STEVE INSKEEP, host:
If you were excited about the stock market yesterday, you or people you know may have received the news via text message.
And we may have tapped away with your thumbs to send the news to somebody else. For many people, sending and receiving written messages on cell phones and other gizmos has become a favorite way to talk without actually having to hear somebody's voice. Or see their face.
In the last few years, text messaging has also become a big part of the business of college sports. Maybe too big. Today, the NCAA board of directors votes on a proposal to ban text messaging between coaches and recruits. This is big business.
And NPR's Tom Goldman reports.
TOM GOLDMAN: So pretend for a minute that I am a college coach. There are NCAA rules limiting the times when I can call a recruit, so I whip out my cell phone and send the following text message: P-L-E-A-S-E C-A-L-L. Please call. I send and wait and hope that blue-chip athlete I so desperately want at my university gets the message soon. A few minutes go by and…
(Soundbite of cell phone ringing)
GOLDMAN: Hello? Hey, thanks for calling. The athlete called me. So technically, I didn't break the rules. Back to real life now where I'm not a college coach and where Anna Chappell hopes to prevent that little scene you just heard.
Ms. ANNA CHAPPELL (National Collegiate Athletic Association Student Athlete Advisory Committee): We need this continue to support the complete elimination of text messaging.
GOLDMAN: Chappell is a former college basketball player who now heads the NCAA Student Athlete Advisory Committee. Earlier this month, Chappel's committee successfully lobbied for a proposal banning text messaging between coaches and recruits. The final vote is today.
Coaches bending the rules is part of the problem, she says. The main arguments against text messaging are: number one, it's an intrusion, especially for a prized athlete who's being recruited by several schools, meaning hundreds of text messages.
Ms. CHAPPELL: And it's just constant, I mean, how was your day? Great job last night. What are you thinking? What are your plans? And I think it just added on the pressure to student athletes when they're trying to make those choices and weed schools out as it is.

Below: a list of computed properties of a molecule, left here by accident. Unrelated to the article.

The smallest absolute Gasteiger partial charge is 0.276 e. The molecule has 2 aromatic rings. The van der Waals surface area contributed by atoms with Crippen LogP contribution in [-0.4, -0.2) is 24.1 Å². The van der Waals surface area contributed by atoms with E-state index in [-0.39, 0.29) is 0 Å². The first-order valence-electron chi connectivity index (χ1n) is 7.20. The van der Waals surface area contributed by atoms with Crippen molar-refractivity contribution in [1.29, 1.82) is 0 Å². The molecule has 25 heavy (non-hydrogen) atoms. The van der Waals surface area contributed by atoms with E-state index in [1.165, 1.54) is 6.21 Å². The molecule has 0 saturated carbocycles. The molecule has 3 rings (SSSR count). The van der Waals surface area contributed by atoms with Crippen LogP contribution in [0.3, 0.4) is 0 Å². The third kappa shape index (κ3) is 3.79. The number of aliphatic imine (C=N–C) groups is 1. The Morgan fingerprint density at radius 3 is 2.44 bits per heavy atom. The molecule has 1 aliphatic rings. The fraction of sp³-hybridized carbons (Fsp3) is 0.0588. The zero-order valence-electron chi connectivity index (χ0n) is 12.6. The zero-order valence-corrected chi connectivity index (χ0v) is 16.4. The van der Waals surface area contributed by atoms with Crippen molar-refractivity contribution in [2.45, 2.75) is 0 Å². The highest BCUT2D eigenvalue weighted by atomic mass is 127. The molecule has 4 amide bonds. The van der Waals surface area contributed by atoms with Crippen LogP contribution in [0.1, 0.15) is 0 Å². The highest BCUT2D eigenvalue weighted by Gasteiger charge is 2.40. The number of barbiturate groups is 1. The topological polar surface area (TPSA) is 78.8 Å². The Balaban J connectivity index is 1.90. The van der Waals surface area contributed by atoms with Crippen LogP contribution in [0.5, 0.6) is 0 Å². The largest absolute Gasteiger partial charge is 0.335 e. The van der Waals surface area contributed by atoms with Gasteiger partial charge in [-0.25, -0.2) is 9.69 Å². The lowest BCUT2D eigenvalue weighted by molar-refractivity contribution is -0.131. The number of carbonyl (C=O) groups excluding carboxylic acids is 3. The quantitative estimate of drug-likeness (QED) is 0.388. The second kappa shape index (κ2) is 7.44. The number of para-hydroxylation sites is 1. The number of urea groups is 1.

GOLDMAN: Number two, Chappell says text messaging can be expensive for a recruit.
Ms. CHAPPELL: That can be up to 10 cents per text message or 30 cents per text message. And so you if you're averaging 208 text messages a week it's a costly expense there if it's not built into your plan.
GOLDMAN: Most rate plans now offer unlimited text messaging at an affordable rate so young athletes and their parents who get socked with a big charge just need to be educated about the technology. That's what Kerry Keating says. He's the new men's head basketball coach at Santa Clara University.
Keating is 35 years old and has grown up in an era of galloping technology. He thinks the proposed ban is a mistake. For coaches and recruits, text messaging is a quick, concise way to exchange information, he says. And for young athletes who may be intimidated by an adult coach…
Mr. KERRY KEATING (Head Coach, Santa Clara University): There really is a stream of consciousness involved in text messaging that breaks down barriers.
GOLDMAN: Keating thinks the proposed ban is an overreaction to a few extreme cases. For prospective athletes who've been inundated by recruiting letters and FedEx packages, Keating believes text messaging gives that athlete more control in the process.
Mr. KEATING: They can block users, they can block numbers, they don't have to give their cell phone number to coaches. The power's in the hand of the recruit, that's something that we very really had a chance to have happened in our world especially in basketball and I think it's something that's very important.
GOLDMAN: The American Football Coaches Association has sent a letter to the NCAA asking for a delay in today's vote. The coaches want more study on the issue leading, they hope, to a policy that doesn't ban text messaging but allows it with some controls.
Tom Goldman, NPR News.
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